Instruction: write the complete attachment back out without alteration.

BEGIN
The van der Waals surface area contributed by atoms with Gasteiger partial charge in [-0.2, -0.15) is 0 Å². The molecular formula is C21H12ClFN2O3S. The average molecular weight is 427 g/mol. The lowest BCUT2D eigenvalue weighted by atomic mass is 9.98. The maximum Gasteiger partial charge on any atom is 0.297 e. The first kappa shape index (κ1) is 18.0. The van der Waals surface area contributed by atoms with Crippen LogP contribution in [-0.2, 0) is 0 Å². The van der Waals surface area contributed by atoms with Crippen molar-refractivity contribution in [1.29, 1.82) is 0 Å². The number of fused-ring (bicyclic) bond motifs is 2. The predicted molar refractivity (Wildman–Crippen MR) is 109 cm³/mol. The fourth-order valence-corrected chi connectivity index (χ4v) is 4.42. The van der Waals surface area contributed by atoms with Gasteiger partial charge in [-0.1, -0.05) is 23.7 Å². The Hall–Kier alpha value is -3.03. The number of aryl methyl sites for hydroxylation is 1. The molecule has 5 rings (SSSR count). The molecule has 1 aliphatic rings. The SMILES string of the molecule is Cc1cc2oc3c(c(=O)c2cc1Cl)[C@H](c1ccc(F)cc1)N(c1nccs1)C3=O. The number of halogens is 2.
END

The van der Waals surface area contributed by atoms with Gasteiger partial charge in [-0.2, -0.15) is 0 Å². The molecular formula is C21H12ClFN2O3S. The average molecular weight is 427 g/mol. The lowest BCUT2D eigenvalue weighted by atomic mass is 9.98. The maximum Gasteiger partial charge on any atom is 0.297 e. The first kappa shape index (κ1) is 18.0. The van der Waals surface area contributed by atoms with Crippen LogP contribution in [-0.2, 0) is 0 Å². The van der Waals surface area contributed by atoms with Crippen molar-refractivity contribution in [1.29, 1.82) is 0 Å². The number of fused-ring (bicyclic) bond motifs is 2. The predicted molar refractivity (Wildman–Crippen MR) is 109 cm³/mol. The fourth-order valence-corrected chi connectivity index (χ4v) is 4.42. The van der Waals surface area contributed by atoms with Gasteiger partial charge in [-0.1, -0.05) is 23.7 Å². The Hall–Kier alpha value is -3.03. The number of aryl methyl sites for hydroxylation is 1. The molecule has 5 rings (SSSR count). The molecule has 1 aliphatic rings. The SMILES string of the molecule is Cc1cc2oc3c(c(=O)c2cc1Cl)[C@H](c1ccc(F)cc1)N(c1nccs1)C3=O. The number of halogens is 2.